Glory Day

Those of you who went to school with me will remember this poem, written one July 5th during my college years. I remember it was a July 5th, the day after the 4th of July. I took my chair and paper out to the northeast corner of our yard, where an old raspberry patch had gone back to nature, and a grove of fairly young maples whispered and dreamed together at the edge of the field. Behind me, the north wall of the barn was covered with Virginia creeper, that ubiquitous vine of the Midwest. I think this is probably my favorite of my own poems.

“Glory Day”

We found the old cat one hot Glory Day

In the steamy weeds, swelled to twice his size;

Green glory thunder echoed in his eyes

As we laid him out where the smell of hay

And green maple shadows would make the flies

Forget him; and watching the heat waves rise

From the wind-mirroring beans we covered him with clay.

There was lightning low in the sky away

Off, and a distant rumbling down the road;

The Virginia creeper whispered to the wagon

It covered like time-snails’ tracks, the old load

Of bricks for building; something like a Dragon

Crawled south in the blur of wheat’s golden sway

When we buried a tomcat on Glory Day.


Hallowe’en may be the most fun, but the summer months are the most numinous. Hope Mirrlees sort of dismissed trees in summer, saying they are silent. For me, there’s nothing like a summer tree: that bright sunlight hammering on the visible surface of the crown — while within, below, there are the darkest and coolest of green and blue shadows.

The cornfields are present in the Deep Summer: those green mazes that come with the hot months and are taken down in the fall. Now, in this season, they stand as the portals to other worlds. If you don’t believe me, watch Field of Dreams. But we knew about it long ago, long before the movie. Farm kids have always known.

The best part of July 4th, of course, was the fireworks. When I was little, we had a ring-side seat: the country club to our west had an extravagant fireworks show, and we could see it all from our front yard. We’d gather in the dusk — family, friends, neighbors, we kids with fireworks of our own (loud, explosive things during the day, beautiful and fiery glowing things saved for the night). The adults sat in lawn chairs and noticed the mosquitoes. We kids wandered barefoot, from the road’s day-long-baked tar, now soft and warm, to the sharp gravel at the verge, to the cool grass of the yard’s edge.

The loud reports of the noise-bombs would roll clear around the Illinois horizon, 360 degrees; we could turn ourselves and follow the sound. The brilliant fire-blossoms unfolded in the sky like benedictions over the dark world.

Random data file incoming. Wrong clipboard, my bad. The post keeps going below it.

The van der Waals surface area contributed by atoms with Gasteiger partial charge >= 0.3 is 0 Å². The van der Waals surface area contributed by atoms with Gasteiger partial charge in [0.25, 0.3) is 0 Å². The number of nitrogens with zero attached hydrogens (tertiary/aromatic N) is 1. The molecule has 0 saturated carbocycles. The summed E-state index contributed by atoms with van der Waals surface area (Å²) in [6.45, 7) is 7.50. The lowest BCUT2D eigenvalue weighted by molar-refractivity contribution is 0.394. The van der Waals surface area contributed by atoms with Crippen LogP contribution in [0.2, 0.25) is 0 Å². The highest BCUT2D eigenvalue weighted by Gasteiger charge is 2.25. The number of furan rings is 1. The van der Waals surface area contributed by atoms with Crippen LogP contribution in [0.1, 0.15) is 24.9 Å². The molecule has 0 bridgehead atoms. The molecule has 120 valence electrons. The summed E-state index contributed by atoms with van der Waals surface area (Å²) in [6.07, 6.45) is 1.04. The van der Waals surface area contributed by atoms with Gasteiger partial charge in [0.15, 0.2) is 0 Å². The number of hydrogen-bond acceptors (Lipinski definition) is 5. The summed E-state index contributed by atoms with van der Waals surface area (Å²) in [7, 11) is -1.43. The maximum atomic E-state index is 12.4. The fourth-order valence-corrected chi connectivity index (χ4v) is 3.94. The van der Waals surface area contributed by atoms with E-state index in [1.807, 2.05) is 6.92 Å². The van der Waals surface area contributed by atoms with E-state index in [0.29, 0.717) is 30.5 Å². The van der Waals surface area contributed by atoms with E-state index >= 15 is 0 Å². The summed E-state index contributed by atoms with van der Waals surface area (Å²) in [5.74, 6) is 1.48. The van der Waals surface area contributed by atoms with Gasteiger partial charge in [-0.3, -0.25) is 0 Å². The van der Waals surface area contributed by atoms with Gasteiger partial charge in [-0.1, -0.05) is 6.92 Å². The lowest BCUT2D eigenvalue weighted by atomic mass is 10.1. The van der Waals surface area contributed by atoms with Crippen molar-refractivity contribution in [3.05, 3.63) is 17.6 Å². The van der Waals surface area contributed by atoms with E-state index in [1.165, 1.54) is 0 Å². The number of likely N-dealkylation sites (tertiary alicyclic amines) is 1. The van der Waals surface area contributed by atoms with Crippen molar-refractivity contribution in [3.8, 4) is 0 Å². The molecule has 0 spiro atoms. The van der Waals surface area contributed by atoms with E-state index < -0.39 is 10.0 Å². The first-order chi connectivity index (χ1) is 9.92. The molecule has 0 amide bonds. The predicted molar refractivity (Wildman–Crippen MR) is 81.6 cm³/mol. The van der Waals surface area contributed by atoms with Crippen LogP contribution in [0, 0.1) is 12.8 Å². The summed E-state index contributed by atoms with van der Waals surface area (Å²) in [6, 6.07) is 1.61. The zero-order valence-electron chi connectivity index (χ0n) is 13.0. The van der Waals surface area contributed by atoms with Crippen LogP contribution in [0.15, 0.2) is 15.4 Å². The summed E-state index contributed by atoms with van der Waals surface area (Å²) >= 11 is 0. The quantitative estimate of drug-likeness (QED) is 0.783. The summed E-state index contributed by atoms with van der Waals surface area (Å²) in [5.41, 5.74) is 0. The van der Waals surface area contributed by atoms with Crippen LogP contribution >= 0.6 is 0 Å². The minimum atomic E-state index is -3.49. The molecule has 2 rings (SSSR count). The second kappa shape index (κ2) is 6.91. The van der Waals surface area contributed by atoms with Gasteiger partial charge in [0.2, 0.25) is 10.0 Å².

“Childhood is the kingdom where nobody dies,” wrote Edna St. Vincent Millay. “Nobody that matters, that is.”

On Glory Day, we were all alive. The night was warm and full of visible miracles. And the summer stretched on and on ahead, waiting for us, full of promise.


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4 Responses to “Glory Day”

  1. Daylily Says:

    Thanks for adding to the celebration of the Fourth, the glorious Fourth, with your word pictures! And thanks for the reminder of the endless summers of childhood. **Sigh** It’s good to go back there, just for a couple of moments.

  2. I used to pet Chewbacca Says:

    Fred has a gift, and Daylily has wonderfully nailed it: word pictures. My old DM long ago mastered the art of teleporting himself to a mystical, wonderful universe and of taking others with him, but only as observers.
    I have considered Fred a dear, dear friend for over 35 years. Many of the scenes he discusses are ones I, and Baron as well, can picture in our own minds. I can smell the smell he smells, see the shells exploding with the ADM grain elevators in the backdrop, can step into the banner of his blog and stroll over to what was once the Tolles household.
    His genius, for which we are all obvioulsy grateful, is evident, and is clearly what has drawn us all here.

    My dear Fred, “Glory Day” is a wonderful poem. Thank you for sharing it. But if you don’t mind, I will hang on to “A White Bird Rising” as my favorite of yours. I know you’ll understand.

  3. Eunice Says:

    My childhood summers were so different from yours, but no less magical. How do you do it, Fred? How do you paint a sketch of what was magic for you in such a way that it resonates with my very different memories? Well, however you manage, thanks! Here’s to the glory, the freedom, the intense dreams, the endless promise!

  4. Recharge Says:

    Ah, yes — brings back memories of the great composer Mark Rittman. I remember you singing this piece at his recital.

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